This page documents in words and pictures my recent month-long trip to South Africa. As you probably know I have friends and family (of which you are probably one) scattered across the country and the world. I'm not able to share pictures and trip experiences with them in the traditional sense due to the distance between us. But the web seems like an ideal medium for this purpose. Hence this web site.
A note about download times.
I've divided the pictures up into about 300Kbytes on each page. Approximate download times per page are as follows:
|Modem Speed||Approx. time / page|
|14.4Kb/sec||3 - 5 minutes|
|28.8Kb/sec||1.25 - 2 minutes|
|56.0Kb/sec||40 - 50 seconds|
|T1||Don't worry about it|
So make yourself a cup of tea and relax and hope for the bandwidth curve to catch up with the hardware curve.
Another option (for the technically savvy) is to download a zip file of the whole site at the beginning, unzip it, and then access it from your hard disk. The advantage of this is that you can start the download, go and do something else for 15 minutes or so, and then browse the pictures at a much faster rate.
Email me if you want to do this.
Also, please, please email me if you discover a broken link or something missing so that I can fix it up. Thanks.
A little background on how I ended up going on this trip. A good friend of mine, Amy Waselchuk, has a sister, Lori, who is married to a South African man. Shenid Bhayroo was in the US on a journalism scholarship. They have since moved to Johannesburg (Joburg to everyone there) where he works for the South African Broadcasting Corporation (SABC). Lori is a photographer. Amy was going to visit them and I happened to have a travel bug, having not taken a big trip in a long time. So I asked if I could tag along. Lori and Shenid were great hosts. Shenid's project at work is a producer of a documentary on the Truth and Reconciliation Commission. The TRC was set up to learn the truth about the horrors of the apartheid era. The government has agreed to grant amnesty to certain individuals if they admit what went on. The purpose is to forgive and reconcile so that the country can move forward. Needless to say Shenid was a great source of knowledge to satisfy my political curiosity.
When we got off the plane in Joburg we were immediately whisked off to a concert that was a benefit for the South African Communist Party. Chris Hani was the head of the SACP when he was assasinated in 1993 and the concert was mostly to honor him. That was one of the few 'authentic African experiences' I had on the trip. Joburg and Cape Town and Durban are very western-like cities with McDonalds and malls and impressive road infrastructures. So being in a concert hall with 2000 or so communists, 80% of whom were black, was a neat experience.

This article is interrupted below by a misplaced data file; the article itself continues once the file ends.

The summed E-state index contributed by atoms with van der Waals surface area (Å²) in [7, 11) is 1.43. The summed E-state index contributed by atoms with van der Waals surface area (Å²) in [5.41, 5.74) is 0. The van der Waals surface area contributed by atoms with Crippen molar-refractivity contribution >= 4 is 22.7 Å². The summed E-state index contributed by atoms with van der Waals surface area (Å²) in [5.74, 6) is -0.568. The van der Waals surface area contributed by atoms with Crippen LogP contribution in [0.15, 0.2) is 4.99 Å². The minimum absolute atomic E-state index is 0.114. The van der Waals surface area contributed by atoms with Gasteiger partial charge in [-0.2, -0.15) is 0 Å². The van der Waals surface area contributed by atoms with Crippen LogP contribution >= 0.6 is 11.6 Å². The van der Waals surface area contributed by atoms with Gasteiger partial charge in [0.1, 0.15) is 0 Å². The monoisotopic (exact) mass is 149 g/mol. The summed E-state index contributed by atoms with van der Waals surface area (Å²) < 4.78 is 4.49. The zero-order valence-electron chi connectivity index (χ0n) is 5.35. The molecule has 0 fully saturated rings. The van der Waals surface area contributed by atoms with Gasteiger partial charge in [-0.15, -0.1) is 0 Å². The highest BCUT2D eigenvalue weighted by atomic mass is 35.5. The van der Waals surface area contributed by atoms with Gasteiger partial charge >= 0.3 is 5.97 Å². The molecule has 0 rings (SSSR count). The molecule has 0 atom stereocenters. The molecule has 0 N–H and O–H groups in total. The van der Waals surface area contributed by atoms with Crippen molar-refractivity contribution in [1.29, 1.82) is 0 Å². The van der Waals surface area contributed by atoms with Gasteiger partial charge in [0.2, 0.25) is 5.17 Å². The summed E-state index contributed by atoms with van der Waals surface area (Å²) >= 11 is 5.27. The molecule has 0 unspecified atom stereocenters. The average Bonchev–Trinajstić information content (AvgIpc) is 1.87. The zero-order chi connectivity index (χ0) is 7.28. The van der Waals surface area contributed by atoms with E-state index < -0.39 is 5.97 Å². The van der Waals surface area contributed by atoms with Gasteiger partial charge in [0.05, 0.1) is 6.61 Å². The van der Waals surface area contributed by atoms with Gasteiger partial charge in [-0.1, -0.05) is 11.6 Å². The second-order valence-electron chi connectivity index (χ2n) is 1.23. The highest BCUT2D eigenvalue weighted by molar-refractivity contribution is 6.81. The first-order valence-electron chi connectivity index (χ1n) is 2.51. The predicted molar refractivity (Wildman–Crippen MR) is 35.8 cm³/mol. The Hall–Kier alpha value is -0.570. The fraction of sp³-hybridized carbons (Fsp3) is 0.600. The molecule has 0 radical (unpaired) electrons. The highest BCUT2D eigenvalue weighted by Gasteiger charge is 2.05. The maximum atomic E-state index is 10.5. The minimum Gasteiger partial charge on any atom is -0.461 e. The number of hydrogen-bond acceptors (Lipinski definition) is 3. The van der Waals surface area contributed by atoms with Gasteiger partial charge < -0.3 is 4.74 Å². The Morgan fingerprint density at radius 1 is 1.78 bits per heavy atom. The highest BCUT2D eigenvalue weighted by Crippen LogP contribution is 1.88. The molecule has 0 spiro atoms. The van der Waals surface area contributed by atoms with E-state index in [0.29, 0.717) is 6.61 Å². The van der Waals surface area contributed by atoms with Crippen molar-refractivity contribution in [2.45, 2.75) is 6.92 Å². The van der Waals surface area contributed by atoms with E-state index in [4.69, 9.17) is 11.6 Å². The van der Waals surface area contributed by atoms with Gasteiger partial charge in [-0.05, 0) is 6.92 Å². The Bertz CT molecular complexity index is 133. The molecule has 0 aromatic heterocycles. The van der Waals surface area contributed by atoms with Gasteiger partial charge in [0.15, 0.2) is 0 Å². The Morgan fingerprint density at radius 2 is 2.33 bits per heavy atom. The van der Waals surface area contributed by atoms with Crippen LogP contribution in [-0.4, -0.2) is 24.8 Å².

The next day Amy and I flew to Cape Town where we spent 5 days.
Click here for pictures of the Cape Town part of the trip
When we returned to Joburg we met up with Amy's friend Jane. Jane and Amy were house mates when they lived in Boulder, CO. We went for a tour of Soweto, one of the largest townships.
Click here for pictures of Soweto.
Then we rented a car (yes, they do drive on the left there...that had its interesting moments!) and did a 10 day loop around the eastern part of the country. From Joburg we went south to the Drakensburg area which is known for its mountains. It is just to the east of the small country of Lesotho (pronounced 'Lesutu'). From there we went to Durban, then up the coast a bit, through Swaziland, and into Kruger National Park.
Click here for wonderful animal pictures from Kruger National Park
Click here for the Drakensburg part of the trip
Click here for Durban and St. Lucia
Upon our return to Joburg Amy and Jane returned to the US. I had left myself an extra week so I decided to go to Victoria Falls in Zimbabwe.
Click here for my Victoria Falls experiences
When I returned to Joburg I was lucky enough to accompany Lori on a trip she was taking. As a personal project of hers she is putting together a book of photographs about native dancing. So we went to this really isolated village where there is a queen who reportedly can make it rain with her dancing. We got there a few hours before the dancing was to start so we got to hang out with many of the locals. I spent about an hour just talking with some boys of about 16 about their lives and soccer. Throughout the whole trip I was continually impressed with how important education is to the black people of South Africa. They know that education is the key to improving their lives. It was another of what I term 'an authentic African experience'. Unfortunately, there was a funeral that evening so we never did get to see the dancing. But I have good memories of my conversations with some of the people of the village of Modjadje.
The following day, my last day there, I attended another Communist Party organized event: a worker's poetry reading.
The trip home was uneventful and long: 34 hours door to door!!!
Thanks for taking the time to check out this web site.